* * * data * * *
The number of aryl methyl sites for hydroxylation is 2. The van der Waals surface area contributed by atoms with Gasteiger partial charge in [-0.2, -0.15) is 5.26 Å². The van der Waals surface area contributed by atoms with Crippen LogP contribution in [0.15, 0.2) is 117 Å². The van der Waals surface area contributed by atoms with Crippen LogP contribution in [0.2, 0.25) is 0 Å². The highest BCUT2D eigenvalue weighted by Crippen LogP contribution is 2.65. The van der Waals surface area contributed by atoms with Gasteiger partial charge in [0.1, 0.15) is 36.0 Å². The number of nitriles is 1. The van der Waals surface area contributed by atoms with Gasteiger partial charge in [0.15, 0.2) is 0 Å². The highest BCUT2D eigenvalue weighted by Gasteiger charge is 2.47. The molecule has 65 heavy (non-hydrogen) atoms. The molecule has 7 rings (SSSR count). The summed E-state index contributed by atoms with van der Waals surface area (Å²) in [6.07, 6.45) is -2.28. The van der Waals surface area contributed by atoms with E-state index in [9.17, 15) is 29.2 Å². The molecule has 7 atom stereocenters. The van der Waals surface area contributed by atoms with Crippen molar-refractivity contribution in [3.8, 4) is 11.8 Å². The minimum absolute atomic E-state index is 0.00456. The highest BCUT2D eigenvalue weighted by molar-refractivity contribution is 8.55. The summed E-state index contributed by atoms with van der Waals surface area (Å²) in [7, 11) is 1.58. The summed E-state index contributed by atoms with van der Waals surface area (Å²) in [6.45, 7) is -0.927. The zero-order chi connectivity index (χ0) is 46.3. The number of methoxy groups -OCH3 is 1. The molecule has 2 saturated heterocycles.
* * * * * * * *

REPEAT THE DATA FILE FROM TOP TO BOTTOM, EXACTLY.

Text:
The number of aryl methyl sites for hydroxylation is 2. The van der Waals surface area contributed by atoms with Gasteiger partial charge in [-0.2, -0.15) is 5.26 Å². The van der Waals surface area contributed by atoms with Crippen LogP contribution in [0.15, 0.2) is 117 Å². The van der Waals surface area contributed by atoms with Crippen LogP contribution in [0.2, 0.25) is 0 Å². The highest BCUT2D eigenvalue weighted by Crippen LogP contribution is 2.65. The van der Waals surface area contributed by atoms with Gasteiger partial charge in [0.1, 0.15) is 36.0 Å². The number of nitriles is 1. The van der Waals surface area contributed by atoms with Gasteiger partial charge in [0.15, 0.2) is 0 Å². The highest BCUT2D eigenvalue weighted by Gasteiger charge is 2.47. The molecule has 65 heavy (non-hydrogen) atoms. The molecule has 7 rings (SSSR count). The summed E-state index contributed by atoms with van der Waals surface area (Å²) in [6.07, 6.45) is -2.28. The van der Waals surface area contributed by atoms with E-state index in [9.17, 15) is 29.2 Å². The molecule has 7 atom stereocenters. The van der Waals surface area contributed by atoms with Crippen molar-refractivity contribution in [3.8, 4) is 11.8 Å². The minimum absolute atomic E-state index is 0.00456. The highest BCUT2D eigenvalue weighted by molar-refractivity contribution is 8.55. The summed E-state index contributed by atoms with van der Waals surface area (Å²) in [7, 11) is 1.58. The summed E-state index contributed by atoms with van der Waals surface area (Å²) in [6.45, 7) is -0.927. The zero-order chi connectivity index (χ0) is 46.3. The number of methoxy groups -OCH3 is 1. The molecule has 2 saturated heterocycles.